the cups blog

07-23-08

SOAPS: Accessible voice CAPTCHAs for Internet Telephony

Background

  • CAPTCHAs help protect services from automated requests
  • Internet Telephony (VoIP) is becoming popular -> risk of voice spam
  • Could CAPTCHAs be used to prevent VoIP spam?
  • Callers not on a whitelist or blacklist would have to prove they are human before calling a recipient

Research questions:

  • Can CAPTCHAs work as a spam prevention mechanism?
  • Can CAPTCHAs be adapted to telephony:
  • Wide variety of phones and networks
  • How will users react? Are solutions sufficiently usable and accessible?

Scenario:

  • Unknown callers diverted to CAPTCHA server, on pass transferred to actual call to recipient. Recipient can update access list to prevent future CAPTCHAs (or calls)
  • Note: John (initiator) doesn’t need any additional hardware or software.

Implementation:

  • Implemented test framework for Skype
  • 5-digit audio CAPTCHA with no distortions (ie, not secure, emphasis on testing user reactions)

Study:

  • 10 participants, varied length of instructions given to users as a subgroup condition (2 lengths)
  • Input methods: laptop keyboard and plug-in “mobile phone”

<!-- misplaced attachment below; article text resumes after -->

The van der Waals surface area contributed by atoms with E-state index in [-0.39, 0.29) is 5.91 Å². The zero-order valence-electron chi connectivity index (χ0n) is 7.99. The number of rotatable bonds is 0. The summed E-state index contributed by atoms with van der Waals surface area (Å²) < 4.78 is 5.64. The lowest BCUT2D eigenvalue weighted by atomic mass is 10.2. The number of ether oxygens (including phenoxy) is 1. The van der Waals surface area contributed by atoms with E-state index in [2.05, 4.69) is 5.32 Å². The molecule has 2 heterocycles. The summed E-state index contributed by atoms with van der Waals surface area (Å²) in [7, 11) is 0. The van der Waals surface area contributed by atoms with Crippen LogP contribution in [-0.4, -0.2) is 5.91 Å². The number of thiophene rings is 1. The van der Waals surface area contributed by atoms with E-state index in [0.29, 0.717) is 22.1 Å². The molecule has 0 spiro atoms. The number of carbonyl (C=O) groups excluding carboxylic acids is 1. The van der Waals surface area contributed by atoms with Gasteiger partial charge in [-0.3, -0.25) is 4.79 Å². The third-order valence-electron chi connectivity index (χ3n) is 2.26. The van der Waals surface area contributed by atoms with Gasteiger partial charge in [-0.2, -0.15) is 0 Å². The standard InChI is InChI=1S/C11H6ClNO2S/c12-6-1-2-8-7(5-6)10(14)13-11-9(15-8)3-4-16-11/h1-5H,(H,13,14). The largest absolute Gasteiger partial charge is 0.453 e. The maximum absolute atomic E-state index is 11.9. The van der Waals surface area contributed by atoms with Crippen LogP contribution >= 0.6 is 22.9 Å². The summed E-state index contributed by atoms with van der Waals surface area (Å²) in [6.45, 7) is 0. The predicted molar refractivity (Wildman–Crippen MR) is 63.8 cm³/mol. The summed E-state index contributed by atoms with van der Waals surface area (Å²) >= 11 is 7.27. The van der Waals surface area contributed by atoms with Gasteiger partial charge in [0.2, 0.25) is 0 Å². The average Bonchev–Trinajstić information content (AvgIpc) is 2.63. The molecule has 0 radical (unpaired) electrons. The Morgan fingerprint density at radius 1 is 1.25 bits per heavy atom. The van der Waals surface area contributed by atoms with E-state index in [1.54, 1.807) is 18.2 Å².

Results:

  • Most were surprised about the CAPTCHA (not informed ahead of time)
  • Majority of users passed on the first try
  • Users in short-instructions group made more mistakes
  • The overall grade of easiness was high
  • After multiple tasks, users’ “pleasant” grade decreased.

Usability challenges:

  • Becomes boring quickly, but skipping instructions takes extra instructional time.
  • Callers had difficulty comprehending all of the information at once (ie, * key to submit, # to reset).
  • What works with one device can be unusable on another (ie, gaps between digits needs to be large for mobile phone users).

Design improvements:

  • “Press any number key”, eg, when a certain sound is heard
  • “Press any key n times”
  • Redesign cancel function (or remove it and have user retry on failure)
  • Design instructions carefully, present in users native language. More information may be necessary, despite desire to limit length of interaction.

Next steps:

  • Test with different user groups: aged, non-native speakers of the CAPTCHA language
  • Is the CAPTCHA feasible for spam protection?

Questions:

Q:Was the task digit-at-a-time or all digits at once?
A: Task was digit-at-a-time.